Morgan v. Avis Budget Group, Inc. et al

Filing 21

ORDER signed by District Judge John A. Mendez on 8/2/17 ORDERING for the reasons set forth above, the Court GRANTS Defendants' 7 Motion to Compel Arbitration and DISMISSES the action. CASE CLOSED(Becknal, R)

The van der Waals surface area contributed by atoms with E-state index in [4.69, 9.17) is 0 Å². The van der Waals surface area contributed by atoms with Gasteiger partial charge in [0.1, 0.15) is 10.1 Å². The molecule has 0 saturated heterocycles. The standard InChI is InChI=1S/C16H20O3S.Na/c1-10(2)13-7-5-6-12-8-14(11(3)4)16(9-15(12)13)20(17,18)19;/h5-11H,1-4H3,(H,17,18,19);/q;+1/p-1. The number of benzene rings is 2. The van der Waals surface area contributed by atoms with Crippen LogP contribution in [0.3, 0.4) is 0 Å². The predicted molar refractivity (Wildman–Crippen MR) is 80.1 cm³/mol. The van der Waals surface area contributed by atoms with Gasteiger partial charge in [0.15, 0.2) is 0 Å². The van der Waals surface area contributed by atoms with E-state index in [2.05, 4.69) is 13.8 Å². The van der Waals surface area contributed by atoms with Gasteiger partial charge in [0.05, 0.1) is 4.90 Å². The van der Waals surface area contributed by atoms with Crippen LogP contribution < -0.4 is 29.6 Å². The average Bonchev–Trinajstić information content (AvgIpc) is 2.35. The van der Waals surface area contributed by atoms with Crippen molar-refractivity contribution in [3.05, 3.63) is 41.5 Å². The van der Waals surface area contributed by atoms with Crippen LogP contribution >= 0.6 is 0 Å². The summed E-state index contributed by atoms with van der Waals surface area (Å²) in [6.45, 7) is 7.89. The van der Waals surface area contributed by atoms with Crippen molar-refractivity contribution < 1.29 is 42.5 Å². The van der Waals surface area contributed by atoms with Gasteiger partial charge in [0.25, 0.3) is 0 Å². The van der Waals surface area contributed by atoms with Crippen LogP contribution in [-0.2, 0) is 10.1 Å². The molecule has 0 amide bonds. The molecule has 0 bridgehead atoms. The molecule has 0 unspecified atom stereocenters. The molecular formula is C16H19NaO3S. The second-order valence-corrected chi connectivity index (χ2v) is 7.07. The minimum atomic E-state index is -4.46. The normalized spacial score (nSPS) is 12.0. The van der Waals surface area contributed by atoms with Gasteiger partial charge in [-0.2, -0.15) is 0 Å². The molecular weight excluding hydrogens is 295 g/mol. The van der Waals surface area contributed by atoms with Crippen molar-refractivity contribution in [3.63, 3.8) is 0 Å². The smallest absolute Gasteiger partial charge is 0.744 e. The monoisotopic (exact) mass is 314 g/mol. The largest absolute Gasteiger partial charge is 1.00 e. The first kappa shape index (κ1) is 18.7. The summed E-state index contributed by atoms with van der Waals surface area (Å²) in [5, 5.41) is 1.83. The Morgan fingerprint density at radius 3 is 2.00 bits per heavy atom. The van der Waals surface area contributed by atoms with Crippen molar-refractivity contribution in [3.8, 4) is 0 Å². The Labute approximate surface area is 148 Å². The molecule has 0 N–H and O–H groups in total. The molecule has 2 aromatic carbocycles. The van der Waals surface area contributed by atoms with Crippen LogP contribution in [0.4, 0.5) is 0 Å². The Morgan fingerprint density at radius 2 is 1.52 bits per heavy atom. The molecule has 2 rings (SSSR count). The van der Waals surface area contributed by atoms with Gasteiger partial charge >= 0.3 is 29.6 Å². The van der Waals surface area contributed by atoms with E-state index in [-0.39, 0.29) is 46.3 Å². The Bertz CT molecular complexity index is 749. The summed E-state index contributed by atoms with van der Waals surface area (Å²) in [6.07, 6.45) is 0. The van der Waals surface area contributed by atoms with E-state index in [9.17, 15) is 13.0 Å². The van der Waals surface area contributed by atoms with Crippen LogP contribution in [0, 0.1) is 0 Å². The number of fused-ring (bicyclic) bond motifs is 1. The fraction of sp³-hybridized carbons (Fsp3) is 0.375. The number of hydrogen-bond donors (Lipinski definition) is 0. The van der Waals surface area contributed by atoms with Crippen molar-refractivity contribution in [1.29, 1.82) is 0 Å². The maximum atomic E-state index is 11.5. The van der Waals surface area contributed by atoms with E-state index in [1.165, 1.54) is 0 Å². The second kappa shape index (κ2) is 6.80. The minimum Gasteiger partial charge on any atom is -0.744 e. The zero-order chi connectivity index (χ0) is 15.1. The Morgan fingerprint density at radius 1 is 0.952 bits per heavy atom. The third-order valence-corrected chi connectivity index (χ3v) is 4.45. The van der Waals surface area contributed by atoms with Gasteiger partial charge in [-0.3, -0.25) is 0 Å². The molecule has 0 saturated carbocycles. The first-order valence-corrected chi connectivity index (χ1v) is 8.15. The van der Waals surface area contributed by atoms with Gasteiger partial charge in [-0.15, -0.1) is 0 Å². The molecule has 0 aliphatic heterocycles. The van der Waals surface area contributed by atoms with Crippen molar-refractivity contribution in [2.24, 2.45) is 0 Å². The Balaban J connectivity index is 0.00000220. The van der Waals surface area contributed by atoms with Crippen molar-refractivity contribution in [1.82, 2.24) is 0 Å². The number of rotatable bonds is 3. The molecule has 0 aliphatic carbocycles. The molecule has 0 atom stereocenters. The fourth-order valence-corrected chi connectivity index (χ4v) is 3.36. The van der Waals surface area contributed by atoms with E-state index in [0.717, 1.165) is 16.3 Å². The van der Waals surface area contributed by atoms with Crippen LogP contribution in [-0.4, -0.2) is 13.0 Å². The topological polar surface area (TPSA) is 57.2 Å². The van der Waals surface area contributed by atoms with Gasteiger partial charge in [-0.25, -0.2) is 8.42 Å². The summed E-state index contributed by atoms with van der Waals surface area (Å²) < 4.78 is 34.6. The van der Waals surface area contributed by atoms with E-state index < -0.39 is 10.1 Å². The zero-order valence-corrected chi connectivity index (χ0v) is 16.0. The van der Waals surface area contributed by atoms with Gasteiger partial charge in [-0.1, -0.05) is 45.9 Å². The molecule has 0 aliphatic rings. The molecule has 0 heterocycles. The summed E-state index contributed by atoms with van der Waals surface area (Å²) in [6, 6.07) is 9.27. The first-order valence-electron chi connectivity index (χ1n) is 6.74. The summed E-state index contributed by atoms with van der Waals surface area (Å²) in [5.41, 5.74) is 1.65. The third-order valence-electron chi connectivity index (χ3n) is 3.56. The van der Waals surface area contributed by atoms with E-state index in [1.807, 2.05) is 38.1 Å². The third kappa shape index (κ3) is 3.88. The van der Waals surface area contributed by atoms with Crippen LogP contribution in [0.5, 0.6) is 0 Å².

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1 2 3 4 5 6 7 UNITED STATES DISTRICT COURT 8 EASTERN DISTRICT OF CALIFORNIA 9 10 WIENDI MORGAN, 11 2:17-cv-00869-JAM-KJN Plaintiff, 12 13 No. v. ORDER COMPELLING ARBITRATION AVIS BUDGET GROUP, INC., et al., 14 Defendants. 15 This matter involves a $103.15 transaction for a rental car 16 17 that Wiendi Morgan (“Plaintiff”) reserved and subsequently 18 cancelled. 19 System, Inc., (“Defendants”) now seek an order compelling 20 arbitration of this dispute and dismissing the action. 21 reasons set forth below, Defendants’ motion is granted. 1 I. 22 Avis Budget Group, Inc., and Budget Rent A Car For the FACTUAL ALLEGATIONS AND PROCEDURAL BACKGROUND On September 1, 2016, Plaintiff made a reservation online 23 24 for a rental car with Defendants. 25 Marla Blume (“Blume Decl.”) at ¶ 7. Compl. at ¶ 9; Declaration of Plaintiff cancelled the 26 27 28 1 This motion was determined to be suitable for decision without oral argument. E.D. Cal. L.R. 230(g). The hearing was scheduled for July 25, 2017. 1 1 rental car the next day, prior to the scheduled reservation, and 2 never picked up the car. 3 that Defendants still charged her card for the reservation even 4 though she never provided them with authorization to charge the 5 card. 6 ¶ 13. 7 Id. at ¶¶ 10 & 13. Id. at ¶¶ 11 & 13. Plaintiff alleges The charge was for $103.15. Id. at Plaintiff became a member of Defendants’ Fastbreak Program 8 after submitting an online application on July 23, 2014. 9 Decl. at ¶ 6. Blume The Fastbreak Program enables customers to bypass 10 the service counter when they rent vehicles from Defendants. 11 at ¶ 3. 12 that she had “read, understood, and agree[d] to the Budget 13 Fastbreak Global Master Rental Agreement Terms and Conditions.” 14 Id. at ¶ 5, Exh. A. 15 in 2014 contained a provision that Defendants have “the right to 16 change these Terms and Conditions . . . upon [Defendants] posting 17 such changes on the Budget Web site” and that “[s]uch changes 18 will apply to rentals that [one] reserve[s] after . . . the date 19 such changes are posted on the Budget Web site.” 20 Exh. C at ¶ 1.D. 21 were revised and posted on Budget’s website. 22 revised Terms and Conditions contained an arbitration provision 23 which states: 24 25 26 27 28 Id. When Plaintiff enrolled in the program, she acknowledged The Terms and Conditions Plaintiff agreed to Id. at ¶ 8, On April 22, 2016, the Terms and Conditions Id. at ¶ 9. [I]n the event of a dispute that cannot be resolved informally through the pre-dispute resolution procedure, all disputes between you and Budget arising out of or relating to or in connection with your rental of a vehicle from Budget and these Rental Terms and Conditions shall be exclusively settled through binding arbitration through the American Arbitration Association (“AAA”) pursuant to the AAA’s then-current rules for commercial arbitration. 2 The 1 Id., Exh. D at 11. 2 requires the customer and Budget to give the other party written 3 notice of a claim thirty days before initiating a proceeding 4 (i.e. arbitration) to assert that claim and make a reasonable 5 good faith effort to resolve the claim. 6 The “Pre-Dispute Resolution Procedure” Id., Exh. D at 10. Plaintiff alleges that she notified Defendants of her legal 7 claims through her counsel and by mail on January 6, 2017, and 8 February 10, 2017. 9 Defendants did not respond to either letter. Compl. at ¶¶ 23 & 24. She further alleges Id. Plaintiff 10 filed this action in April 2017 alleging breach of contract, 11 fraud, unfair business practices, and violations of the 12 California Consumer Legal Remedies Act. 13 II. OPINION 14 A. Subject Matter Jurisdiction 15 On July 14, 2017, the Court ordered the parties to show 16 cause why this matter should not be dismissed for lack of subject 17 matter jurisdiction. 18 excess of $75,000. 19 transaction in dispute involved a charge of $103.15 and that 20 “[e]ven accounting for plausible attorney’s fees, the amount in 21 controversy appears to be far below the required $75,000 figure.” 22 Id. ECF No. 15. Compl. at 7. Plaintiff alleges damages in The Court noted that the 23 In response to the Court’s order, Defendants argue that 24 Plaintiff failed to provide evidence establishing it is more 25 likely than not that the amount in controversy exceeds $75,000. 26 Def. Resp. at 2–3. 27 provide any evidence to support attorneys’ fees over that 28 threshold and that Plaintiff, in her Complaint, effectively Defendants point out that Plaintiff did not 3 1 admits that the $103.15 was returned to Plaintiff, which removes 2 that sum from Plaintiff’s damages claim. 3 (“Defendants charged Plaintiff’s credit card in the amount of 4 $103.15—funds that were not returned to Plaintiff for several 5 weeks.”). 6 See Compl. at ¶ 22 Defendants contend Plaintiff has not met her burden. However, Plaintiff correctly argues that this Court must 7 apply the “legal certainty” test to determine whether the 8 complaint meets the amount in controversy requirement. 9 at 2; see Naffe v. Frey, 789 F.3d 1030, 1039 (9th Cir. 2015). P. Resp. 10 “Under this test, the sum claimed by the plaintiff controls if 11 the claim is apparently made in good faith. 12 legal certainty that the claim is really for less than the 13 jurisdictional amount to justify dismissal.” Naffe, 789 F.3d at 14 1040 (citation and quotation marks omitted). “Only three 15 situations clearly meet the legal certainty standard: 1) when the 16 terms of a contract limit the plaintiff’s possible recovery; 17 2) when a specific rule of law or measure of damages limits the 18 amount of damages recoverable; and 3) when independent facts show 19 that the amount of damages was claimed merely to obtain federal 20 court jurisdiction.” 21 It must appear to a Id. (citation and quotation marks omitted). Plaintiff contends that the potential attorneys’ fees, 22 punitive damages, statutory damages, and the value of the 23 equitable relief she seeks under California’s Unfair Competition 24 Law may amount to over $75,000. 25 skeptical that the amount in controversy is met, the Court cannot 26 draw the contrary conclusion to a legal certainty based on the 27 briefs and record before it at this time. 28 dismissed on this basis. Although the Court remains 4 The action is not 1 B. 2 Under the Federal Arbitration Act, the Court must compel Arbitration 3 arbitration if (1) a valid agreement to arbitrate exists and 4 (2) the dispute falls within the scope of that agreement. 5 v. m-Qube Inc., 824 F.3d 797, 799 (9th Cir. 2016). 6 Geier Defendants argue that by enrolling in the Fastbreak Program, 7 Plaintiff accepted the Fastbreak Program’s Terms and Conditions 8 and agreed to be bound to those terms. 9 Plaintiff agreed to be bound to subsequent changes to those Terms Mot. at 5. Additionally, 10 and Conditions as posted on the Budget Web site. 11 Defendants argue, Plaintiff is bound by the arbitration clause 12 posted on the Budget website on April 22, 2016, with respect to 13 her reservation made on September 1, 2016. 14 Id. Therefore, Mot. at 6. Plaintiff does not contend that she was unaware of the 15 arbitration clause, that she did not agree to the arbitration 16 clause, that the clause is invalid, or that her claims fall 17 outside the scope of the arbitration clause. 18 argues that Defendants waived their right to compel arbitration 19 by failing to follow the informal dispute resolution procedure 20 outlined in the Terms and Conditions. 21 Plaintiff instead Opp. at 2–5. “Waiver of the right to arbitration is disfavored[;]” 22 therefore, “any party arguing waiver of arbitration bears a heavy 23 burden of proof.” 24 691, 694 (9th Cir. 1986) (citation and quotation marks omitted). 25 “A party seeking to prove waiver of a right to arbitration must 26 demonstrate: (1) knowledge of an existing right to compel 27 arbitration; (2) acts inconsistent with that existing right; and 28 (3) prejudice to the party opposing arbitration resulting from Fisher v. A.G. Becker Paribas Inc., 791 F.2d 5 1 2 such inconsistent acts.” Id. Plaintiff does not address this standard in her Opposition. 3 Instead, Plaintiff cites generally to the rule that “a party to a 4 contract may by conduct or representation waive the performance 5 of a condition thereof, or be held estopped by such conduct or 6 representations to deny that he has waived such performance.” 7 Opp. at 2 (quoting Panno v. Russo, 82 Cal. App. 2d 408, 412 8 (1947)). 9 Opposition involved waiver of an arbitration provision and Neither of the two cases cited in Plaintiff’s 10 Plaintiff provides no other authority for the proposition that 11 Defendants’ alleged failure to follow the informal dispute 12 resolution procedure constitutes a waiver of the arbitration 13 provision. 14 The Court rejects Plaintiff’s waiver argument for two 15 reasons. First, Plaintiff has not carried her “heavy burden” in 16 meeting the waiver elements outlined in Fisher. 17 shown that Defendants acted “inconsistently” with the right to 18 arbitrate. 19 presence of an arbitration provision would constitute such 20 inconsistent behavior. See, e.g., In re Toyota Motor Corp. Brake 21 Mktg., Sales, Practices & Prods. Liab. Litig., No. 8:10-ML-02172- 22 CJC(RNBx), 2011 WL 13160304 (C.D. Cal. Dec. 20, 2011) (finding 23 Toyota had acted inconsistently with its right to arbitrate by 24 vigorously litigating the federal court action for nearly two 25 years). 26 clause at the first opportunity. 27 shown prejudice. 28 court when one is party to an arbitration agreement is a “self- She has not Extended engagement in litigation despite the Here, in contrast, Defendants invoked the arbitration Furthermore, Plaintiff has not The expense incurred in filing a lawsuit in 6 1 inflicted” wound and does not demonstrate prejudice. 2 v. Yasuda, 829 F.3d 1118, 1126 (9th Cir. 2016) (“To prove 3 prejudice, plaintiffs must show more than ‘self-inflicted’ wounds 4 that they incurred as a direct result of suing in federal court 5 contrary to the provisions of an arbitration agreement.”) (citing 6 Fisher, 791 F.2d at 698). 7 preparing the complaint, serving notice, or engaging in limited 8 litigation regarding issues directly related to the complaint’s 9 filing, such as jurisdiction or venue.” See Martin “Such wounds include costs incurred in Id. Defendants did not 10 cause Plaintiff’s expenses. 11 drag on and forcing Plaintiff to expend considerable time and 12 funds in pursuit of her claims, Defendants moved to compel 13 arbitration in their first responsive filing in this case. 14 Martin, 829 F.3d at 1127 (finding prejudice after seventeen 15 months of litigation in which the district court had ruled in the 16 plaintiff’s favor on several legal issues); Gutierrez v. Wells 17 Fargo Bank, NA, 704 F.3d 712, 721 (9th Cir. 2012) (finding 18 prejudice where the defendant moved for arbitration five years 19 into litigation, once the case was already in appellate 20 proceedings). 21 Rather than allowing litigation to Cf. The requisite prejudice is not present. Second, the discussion of the facts of this case that 22 Plaintiff includes in her Opposition omits any mention of 23 Defendants’ response to Plaintiff’s initial letter to Defendants. 24 Plaintiff’s letter, titled “THIS IS AN OFFER OF COMPROMISE PRIOR 25 TO SUIT” and dated October 12, 2016, asked Defendants to pay 26 Plaintiff $75,000 in settlement. 27 (“Chin Decl.”), Exh. 1. 28 a letter, dated November 14, 2016, informing her that the charge Declaration of Maytak Chin Defendants responded to her demand with 7 1 would be credited to her MasterCard account in the amount of 2 $103.15, that three free rental day certificates would be issued 3 to her Fastbreak profile, and that Budget denied her request for 4 a financial settlement. 5 consistent with paragraph 22 of the Complaint, in which Plaintiff 6 states that the $103.15 was “not returned to Plaintiff for 7 several weeks.” 8 Plaintiff’s “pre-litigation communications” entirely, see Opp. at 9 5, Defendants unequivocally told Plaintiff they would not offer Chin Decl., Exh. 2. This letter is It appears, then, that rather than ignoring 10 her a financial settlement. 11 Plaintiff’s waiver argument. 12 Thus, the facts do not support The Court finds that Defendants did not waive their right to 13 arbitration and Plaintiff is bound to the arbitration clause. 14 While the Court is authorized to stay the action, 9 U.S.C. § 3, 15 there is no apparent reason to stay the case rather than 16 dismissing the action as Defendants request. 17 Starbucks Corp., No. 2:16-cv-02727-MCE-CKD, 2017 WL 2813170 (E.D. 18 Cal. June 29, 2017) (compelling arbitration and dismissing the 19 action). 20 21 III. See Horne v. ORDER For the reasons set forth above, the Court GRANTS 22 Defendants’ Motion to Compel Arbitration and dismisses the 23 action. 24 25 IT IS SO ORDERED. Dated: August 2, 2017 26 27 28 8